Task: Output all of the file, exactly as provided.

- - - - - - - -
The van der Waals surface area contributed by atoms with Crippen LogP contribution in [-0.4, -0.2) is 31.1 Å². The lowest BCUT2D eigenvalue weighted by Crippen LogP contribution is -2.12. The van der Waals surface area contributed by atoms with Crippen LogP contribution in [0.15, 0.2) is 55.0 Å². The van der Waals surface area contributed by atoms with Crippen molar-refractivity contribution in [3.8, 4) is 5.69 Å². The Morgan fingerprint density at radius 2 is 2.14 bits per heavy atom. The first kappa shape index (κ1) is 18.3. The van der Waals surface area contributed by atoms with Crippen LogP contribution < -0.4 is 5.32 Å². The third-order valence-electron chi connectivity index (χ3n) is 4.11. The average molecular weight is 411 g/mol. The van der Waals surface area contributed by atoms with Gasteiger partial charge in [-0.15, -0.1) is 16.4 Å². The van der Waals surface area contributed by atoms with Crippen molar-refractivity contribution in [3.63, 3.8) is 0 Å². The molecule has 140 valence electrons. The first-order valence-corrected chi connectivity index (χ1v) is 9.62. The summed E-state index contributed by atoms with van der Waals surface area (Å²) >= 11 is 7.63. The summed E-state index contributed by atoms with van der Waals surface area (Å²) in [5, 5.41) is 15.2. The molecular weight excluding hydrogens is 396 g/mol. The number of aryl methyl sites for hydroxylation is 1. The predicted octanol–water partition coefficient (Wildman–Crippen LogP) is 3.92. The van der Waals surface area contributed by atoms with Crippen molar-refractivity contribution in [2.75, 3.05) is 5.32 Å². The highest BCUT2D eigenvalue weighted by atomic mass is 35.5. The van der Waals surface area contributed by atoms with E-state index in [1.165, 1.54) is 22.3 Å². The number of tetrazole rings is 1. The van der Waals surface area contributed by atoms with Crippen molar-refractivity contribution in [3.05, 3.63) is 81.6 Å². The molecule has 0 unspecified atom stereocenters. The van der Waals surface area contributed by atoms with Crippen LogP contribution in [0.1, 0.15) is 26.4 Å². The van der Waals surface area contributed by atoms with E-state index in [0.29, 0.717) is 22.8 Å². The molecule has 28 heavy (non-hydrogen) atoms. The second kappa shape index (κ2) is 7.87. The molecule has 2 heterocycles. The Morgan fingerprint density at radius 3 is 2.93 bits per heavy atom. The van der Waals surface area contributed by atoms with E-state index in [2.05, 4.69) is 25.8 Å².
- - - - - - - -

The van der Waals surface area contributed by atoms with Crippen LogP contribution in [-0.4, -0.2) is 31.1 Å². The lowest BCUT2D eigenvalue weighted by Crippen LogP contribution is -2.12. The van der Waals surface area contributed by atoms with Crippen LogP contribution in [0.15, 0.2) is 55.0 Å². The van der Waals surface area contributed by atoms with Crippen molar-refractivity contribution in [3.8, 4) is 5.69 Å². The Morgan fingerprint density at radius 2 is 2.14 bits per heavy atom. The first kappa shape index (κ1) is 18.3. The van der Waals surface area contributed by atoms with Crippen LogP contribution < -0.4 is 5.32 Å². The third-order valence-electron chi connectivity index (χ3n) is 4.11. The average molecular weight is 411 g/mol. The van der Waals surface area contributed by atoms with Gasteiger partial charge in [-0.15, -0.1) is 16.4 Å². The van der Waals surface area contributed by atoms with Crippen molar-refractivity contribution in [3.63, 3.8) is 0 Å². The molecule has 140 valence electrons. The first-order valence-corrected chi connectivity index (χ1v) is 9.62. The summed E-state index contributed by atoms with van der Waals surface area (Å²) >= 11 is 7.63. The summed E-state index contributed by atoms with van der Waals surface area (Å²) in [5, 5.41) is 15.2. The molecular weight excluding hydrogens is 396 g/mol. The number of aryl methyl sites for hydroxylation is 1. The predicted octanol–water partition coefficient (Wildman–Crippen LogP) is 3.92. The van der Waals surface area contributed by atoms with Crippen molar-refractivity contribution in [2.75, 3.05) is 5.32 Å². The highest BCUT2D eigenvalue weighted by atomic mass is 35.5. The van der Waals surface area contributed by atoms with E-state index in [1.165, 1.54) is 22.3 Å². The number of tetrazole rings is 1. The van der Waals surface area contributed by atoms with Crippen molar-refractivity contribution in [3.05, 3.63) is 81.6 Å². The molecule has 0 unspecified atom stereocenters. The van der Waals surface area contributed by atoms with Crippen LogP contribution in [0.1, 0.15) is 26.4 Å². The van der Waals surface area contributed by atoms with E-state index in [0.29, 0.717) is 22.8 Å². The molecule has 28 heavy (non-hydrogen) atoms. The second kappa shape index (κ2) is 7.87. The molecule has 2 heterocycles. The Morgan fingerprint density at radius 3 is 2.93 bits per heavy atom. The van der Waals surface area contributed by atoms with E-state index in [2.05, 4.69) is 25.8 Å².